Local Variables and Scope

What are Local Variables?

You have already been using local variables! Local variables are variables that are declared using the keyword var. Since we always declare variables with the keyword var, why aren't all variables local variables? The thing that makes local variables local is that they are declared inside of a function or loop. Since they are declared inside of the function, they belong only to that one function and no other functions. It's like calling someone who was born in particular town a local (or native) to the town. You can think of a function as a town whose people are all of the variables that are declared inside of it or passed into it. Unlike real people, however, our variable people don't ever move from their town. The code snippet below illustrates local variables.

// The variables x, y and townName are local variables
 function makeATown(){
    var x = 4;
    var y = 10;
    var townName = "Madison";
    println("This function is town " + townName);
    println("It has 3 local variables, or townspeople");
    println("The local variables are x,y, and townName.");
    println("x: " + x + ", y: " + y);

 // This variable is not a local variable.  
 // You (usually) don't declare variables outside of functions.
 var notALocal;

For the more curious reader, the variable notALocal is a global variable. That means it lives in all of the functions. However, you only use global variables for special purposes, such as constant values that never change, as we'll see in later sections. For now, unless told otherwise, your variables should be local variables.

What is Scope?

Now that we know what local variables are, we can define "scope". A variable's scope is the function or loop where a variable exists. The scope is defined by the block of code where a variable has been defined and has a valid value.

Let's look at a bit of code to clear things up. In the function averageNumbers() below, there are 2 local variables and 3 function argument variables. The local variables are total and result. The function arguments are x, y, and z. The scope of the local variables is the function averageNumbers. The scope of the function arguments is also the function averageNumbers. This means that total, average, x, y, and z can be used in the function averageNumbers because they are considered to be defined and have a value. These variables cannot be used outside of averageNumbers because their value is undefined outside of their scope.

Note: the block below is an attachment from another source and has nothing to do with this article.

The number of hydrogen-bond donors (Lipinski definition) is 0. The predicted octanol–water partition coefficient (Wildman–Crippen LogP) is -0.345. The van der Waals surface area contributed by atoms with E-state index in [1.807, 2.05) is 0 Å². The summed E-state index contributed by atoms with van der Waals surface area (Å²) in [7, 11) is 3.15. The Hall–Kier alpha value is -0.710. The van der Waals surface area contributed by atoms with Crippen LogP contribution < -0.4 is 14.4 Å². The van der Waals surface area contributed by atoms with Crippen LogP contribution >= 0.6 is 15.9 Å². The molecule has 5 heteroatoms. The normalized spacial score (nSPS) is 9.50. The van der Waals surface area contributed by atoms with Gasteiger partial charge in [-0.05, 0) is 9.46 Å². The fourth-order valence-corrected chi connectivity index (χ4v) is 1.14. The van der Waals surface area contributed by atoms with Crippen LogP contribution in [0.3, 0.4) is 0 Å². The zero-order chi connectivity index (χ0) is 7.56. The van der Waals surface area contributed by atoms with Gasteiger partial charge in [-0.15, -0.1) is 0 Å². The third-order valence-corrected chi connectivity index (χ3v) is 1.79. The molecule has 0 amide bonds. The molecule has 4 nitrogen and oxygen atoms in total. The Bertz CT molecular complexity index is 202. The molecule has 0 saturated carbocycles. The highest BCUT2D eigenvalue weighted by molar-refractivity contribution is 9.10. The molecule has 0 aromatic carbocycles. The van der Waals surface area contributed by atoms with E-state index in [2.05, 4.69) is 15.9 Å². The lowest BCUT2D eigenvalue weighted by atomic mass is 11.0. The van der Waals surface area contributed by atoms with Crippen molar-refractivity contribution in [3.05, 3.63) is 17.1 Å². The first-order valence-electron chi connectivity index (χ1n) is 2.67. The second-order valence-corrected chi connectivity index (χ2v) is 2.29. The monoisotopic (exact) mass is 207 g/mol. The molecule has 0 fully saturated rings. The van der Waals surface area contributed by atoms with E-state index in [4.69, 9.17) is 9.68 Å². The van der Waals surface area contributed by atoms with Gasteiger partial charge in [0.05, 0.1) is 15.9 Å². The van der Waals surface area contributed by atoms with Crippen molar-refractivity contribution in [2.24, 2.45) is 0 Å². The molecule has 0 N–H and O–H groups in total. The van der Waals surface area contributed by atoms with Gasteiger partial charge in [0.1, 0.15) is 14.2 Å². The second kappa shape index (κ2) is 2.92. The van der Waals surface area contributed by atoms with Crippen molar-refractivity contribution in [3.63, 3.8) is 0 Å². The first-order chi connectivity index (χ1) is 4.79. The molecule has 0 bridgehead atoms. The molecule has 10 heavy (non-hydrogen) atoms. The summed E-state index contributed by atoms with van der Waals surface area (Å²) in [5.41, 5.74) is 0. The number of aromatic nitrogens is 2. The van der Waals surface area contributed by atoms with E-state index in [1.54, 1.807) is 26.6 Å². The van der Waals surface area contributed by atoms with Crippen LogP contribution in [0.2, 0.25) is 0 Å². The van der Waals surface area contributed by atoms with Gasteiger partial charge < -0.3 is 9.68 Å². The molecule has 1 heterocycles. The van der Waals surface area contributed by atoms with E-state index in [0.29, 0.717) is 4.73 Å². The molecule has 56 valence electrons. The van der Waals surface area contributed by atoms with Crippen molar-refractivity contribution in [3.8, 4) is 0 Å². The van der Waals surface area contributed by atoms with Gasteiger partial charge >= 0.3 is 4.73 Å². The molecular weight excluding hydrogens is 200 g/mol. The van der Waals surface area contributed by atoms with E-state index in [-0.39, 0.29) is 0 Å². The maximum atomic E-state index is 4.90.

// variables are out of scope here
 function averageNumbers(x,y,z){
 // variables are in scope
    var total = x + y + z;
    var result = total/3.0;
    return result;
 // variables  are out of scope

To summarize, scope tells us where we can use a particular variable. Scopes are usually functions. A variable's scope is determined by where it is declared. Function arguments' scope is the function they're passed in to.

Why do I need to worry about Scope?

Why do we even care where a variable's scope is? We use scope to help differentiate variables with the same name. You cannot have two variables with the same name in the same scope. This will either cause an error or one of the variables will be hidden by another.

As an analogy, suppose you have an Uncle Tom and a best friend named Tom. Let's say one day you start telling a story about Tom to your other best friend Susie. Since Susie doesn't know about your Uncle Tom, Susie immediately assumes you're telling her a story about your best friend Tom. You could say that your best friend Tom is "in scope" when you are talking to Susie because the only Tom that is "defined" is your best friend Tom.

Likewise, when you're using variables in your code, you can only use variables that are "in scope" because the function doesn't know about the other variables in the program.

Let's look at another code example.

// computeTax scope begins
function computeTax(total, taxRate){
    var taxCharged = total * taxRate;
    var result = total + taxCharged; 
    return result;
// computeTax scope ends

// computeTip scope begins
function computeTip(total, tipRate){
    var tip = total * tipRate;
    var result = total + tip; 
    return result;
// computeTip scope ends

Notice that both of these functions have a local variable named result. However, computeTax doesn't know about the variable named result in computeTip. Each function uses the value of its local variable result.

Here's another example.

function start(){
    var x = 3;
    var y = 2;
    var changedX = addFour(x);

function addFour(x){
    var y = 4;
    var result = x + y;
    return result;

Here we've used x and y in both functions! How does the computer know which x we're talking about? The computer will use the x that is in scope. This means that in main, the value of x is 3 and the value of y is 2. Even after we call addFour, these variables are not changed. In addFour, the value of x is whatever gets passed in, and the value of y is 4. Try it out and see for yourself! The output should be


There is one last mistake that you can easily make. Take a look at the code below.

function computeSquareArea(side){
    var side = 3;
    return side * side;

In this function, there is a function parameter and a local variable named side. When this happens, the function parameter gets hidden by the local variable. That means that the value of the function parameter is never used. Whenever side is used in the function, the value of the local variable is used. Thus, this function will always return 9 no matter what is passed in.

In summary, local variables are variables that belong to a particular function. The scope of a variable is which function it was declared in or passed in to.